The Data Digest: Usage Of RSS Feeds

This week, Google announced that it will shut down Google Reader on July 1, 2013. In its announcement, Google states that it’s doing this because the usage of Google Reader has declined and it wants to concentrate on fewer products. There was a lot of buzz online about this decision, and some fanatical Google Reader fans put together a petition to keep the RSS reader alive. They garnered more than 50,000 signatures in just a few hours.

This whole debate sparked my interest, and I analyzed Forrester’s Technographics® data to get a better understanding of the usage of RSS feeds over time. I found that Google is right about the decline. Our data shows that it was always only a dedicated group who used RSS feeds at least weekly — about 7% of US online adults in 2008; this had declined to just over 4% last year, with about one in 10 US online adults using RSS feeds about monthly.

This shows, of course, penetration, not reliance. Those 4% of US online adults might be very avid users, whose existence (personally or professionally) relies on these feeds. But Google has a business to run, and that means prioritizing investment decisions. And looking at the trend data, it’s obvious that RSS feeds don’t have a future.


No adequate replacement for RSS

I don't disagree with the premise of this article or Google's decision. The facts seem clear. Unfortunately, there is currently no adequate replacement for defining a personal news feed from the sources that I choose. Sure, erstwhile replacements such as Pulse, Digg, and Reddit curate content for their visitors, but that makes it the service's news feed, not mine. It's rather cumbersome (at least on mobile) to inject my preferred feeds, if it's even possible.

With the exploding variety and volume of news sources available to people, some kind of personalized news feed seems essential. If RSS goes away without an adequate alternative for personalized, self-selected news (and for many reasons a Facebook feed is not even a contender), that will be a very sad day.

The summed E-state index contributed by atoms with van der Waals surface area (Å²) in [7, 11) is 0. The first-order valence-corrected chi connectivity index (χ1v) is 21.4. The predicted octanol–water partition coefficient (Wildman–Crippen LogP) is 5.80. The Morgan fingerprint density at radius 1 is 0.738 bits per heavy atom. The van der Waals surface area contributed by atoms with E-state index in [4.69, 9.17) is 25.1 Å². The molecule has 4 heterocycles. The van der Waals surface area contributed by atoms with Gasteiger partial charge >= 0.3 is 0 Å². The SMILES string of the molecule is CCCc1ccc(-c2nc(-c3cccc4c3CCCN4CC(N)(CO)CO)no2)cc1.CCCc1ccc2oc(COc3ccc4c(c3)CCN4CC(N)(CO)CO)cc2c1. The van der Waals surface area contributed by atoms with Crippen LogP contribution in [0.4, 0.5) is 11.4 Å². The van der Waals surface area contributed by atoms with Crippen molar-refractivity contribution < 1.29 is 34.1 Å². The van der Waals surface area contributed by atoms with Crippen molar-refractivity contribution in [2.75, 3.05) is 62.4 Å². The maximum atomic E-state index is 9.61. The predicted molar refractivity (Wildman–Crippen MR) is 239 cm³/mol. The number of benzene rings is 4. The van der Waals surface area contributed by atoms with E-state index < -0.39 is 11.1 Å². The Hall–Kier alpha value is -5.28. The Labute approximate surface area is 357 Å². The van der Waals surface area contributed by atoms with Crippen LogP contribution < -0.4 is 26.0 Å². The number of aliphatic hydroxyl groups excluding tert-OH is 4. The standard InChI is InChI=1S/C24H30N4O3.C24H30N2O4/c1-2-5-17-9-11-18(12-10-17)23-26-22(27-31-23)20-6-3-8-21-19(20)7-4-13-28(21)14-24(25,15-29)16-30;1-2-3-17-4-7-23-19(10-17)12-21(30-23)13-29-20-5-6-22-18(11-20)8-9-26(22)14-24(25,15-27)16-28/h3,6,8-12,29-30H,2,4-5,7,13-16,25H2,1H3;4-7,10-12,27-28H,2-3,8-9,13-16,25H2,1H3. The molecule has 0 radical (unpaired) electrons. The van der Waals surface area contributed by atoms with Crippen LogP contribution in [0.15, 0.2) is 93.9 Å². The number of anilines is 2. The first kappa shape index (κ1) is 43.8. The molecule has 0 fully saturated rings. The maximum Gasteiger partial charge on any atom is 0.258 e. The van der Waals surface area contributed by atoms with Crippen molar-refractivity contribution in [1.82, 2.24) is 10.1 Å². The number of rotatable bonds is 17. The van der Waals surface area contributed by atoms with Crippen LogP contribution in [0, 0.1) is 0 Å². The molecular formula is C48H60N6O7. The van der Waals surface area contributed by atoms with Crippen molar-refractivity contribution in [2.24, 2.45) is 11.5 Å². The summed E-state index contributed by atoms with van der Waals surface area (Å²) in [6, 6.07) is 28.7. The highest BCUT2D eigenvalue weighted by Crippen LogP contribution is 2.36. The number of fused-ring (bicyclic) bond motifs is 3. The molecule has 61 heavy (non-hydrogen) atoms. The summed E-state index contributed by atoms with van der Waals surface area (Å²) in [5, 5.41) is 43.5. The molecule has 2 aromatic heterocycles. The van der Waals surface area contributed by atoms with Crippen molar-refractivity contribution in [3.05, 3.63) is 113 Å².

And another thing...

P.S.- I would have never found and read this article or blog if I didn't see it in my news reader.


How was the data gathered? Was it a survey? If so, the wording of the question could be very relevant, since many people who use RSS don't recognize the acronym, and may not recognize they're using it at all.

If not a survey, then was it from HTTP logs? Whose?

Some background on the methodology behind the data would be helpful.


Scott, Richard, thanks for your comments.

The data was gathered using a survey online survey of 58,068 US online adults ages 18 to 88.
The question we ask is very clear and explains what RSS is, and has been the same for all these years.

My objective with this blog is showing the trend. As I state in the blog, there are many people who rely on these feeds. But overall, usage has gone down.

Hope this helps,

Thanks for the background

Thanks for the background info, Reineke.

Respectfully, I'd wager that a review of aggregate HTTP logs would yield a very different result. Probably not anything close to a majority, but likely twice as high as a survey would show.

Never underestimate the role of cognitive breakdown among subjects when conducting surveys. :)

Online US Adult Consumer Usage NOT RSS Usage

RSS is pretty ubiquitous to the extent that many consumers don't even realize that they are being served feeds.

I'd venture to say that RSS calls are much stronger than the survey suggests.

RSS is not just a consumer facing technology and has been working quite well often as a backend solution on the web.

I'd be interested in knowing what the exact question is that's presented in the survey.

Reineke Reitsma is quite correct - server logs would present quite a different picture not to mention not to mention developer usage of this format.

Different methodologies give different results

Richard, I agree with you that if you would use a different methodology (like HTTP logs) you would find different results. For example, the data I show is weekly usage or more, and about 10% of online US adults use RSS feeds at least monthly. But in a world where we measure usage of online activities by 'multiple times a day', infrequent use is of little value.